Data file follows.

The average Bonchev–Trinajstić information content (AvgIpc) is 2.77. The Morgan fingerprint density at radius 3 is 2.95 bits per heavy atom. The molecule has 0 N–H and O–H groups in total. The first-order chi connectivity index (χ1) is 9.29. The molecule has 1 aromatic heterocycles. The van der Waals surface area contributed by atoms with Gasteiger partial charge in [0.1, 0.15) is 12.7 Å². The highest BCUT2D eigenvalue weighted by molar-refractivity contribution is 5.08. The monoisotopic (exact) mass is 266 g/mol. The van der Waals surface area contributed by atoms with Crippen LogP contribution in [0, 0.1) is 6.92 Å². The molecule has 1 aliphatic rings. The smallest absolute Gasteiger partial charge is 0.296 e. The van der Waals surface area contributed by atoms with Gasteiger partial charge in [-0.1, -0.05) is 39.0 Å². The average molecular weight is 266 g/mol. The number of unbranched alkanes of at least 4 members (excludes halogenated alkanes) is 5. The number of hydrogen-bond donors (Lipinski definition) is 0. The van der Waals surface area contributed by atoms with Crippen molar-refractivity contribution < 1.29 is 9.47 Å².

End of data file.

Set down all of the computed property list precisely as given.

The average Bonchev–Trinajstić information content (AvgIpc) is 2.77. The Morgan fingerprint density at radius 3 is 2.95 bits per heavy atom. The molecule has 0 N–H and O–H groups in total. The first-order chi connectivity index (χ1) is 9.29. The molecule has 1 aromatic heterocycles. The van der Waals surface area contributed by atoms with Gasteiger partial charge in [0.1, 0.15) is 12.7 Å². The highest BCUT2D eigenvalue weighted by molar-refractivity contribution is 5.08. The monoisotopic (exact) mass is 266 g/mol. The van der Waals surface area contributed by atoms with Crippen LogP contribution in [0, 0.1) is 6.92 Å². The molecule has 1 aliphatic rings. The smallest absolute Gasteiger partial charge is 0.296 e. The van der Waals surface area contributed by atoms with Gasteiger partial charge in [-0.1, -0.05) is 39.0 Å². The average molecular weight is 266 g/mol. The number of unbranched alkanes of at least 4 members (excludes halogenated alkanes) is 5. The number of hydrogen-bond donors (Lipinski definition) is 0. The van der Waals surface area contributed by atoms with Crippen molar-refractivity contribution < 1.29 is 9.47 Å².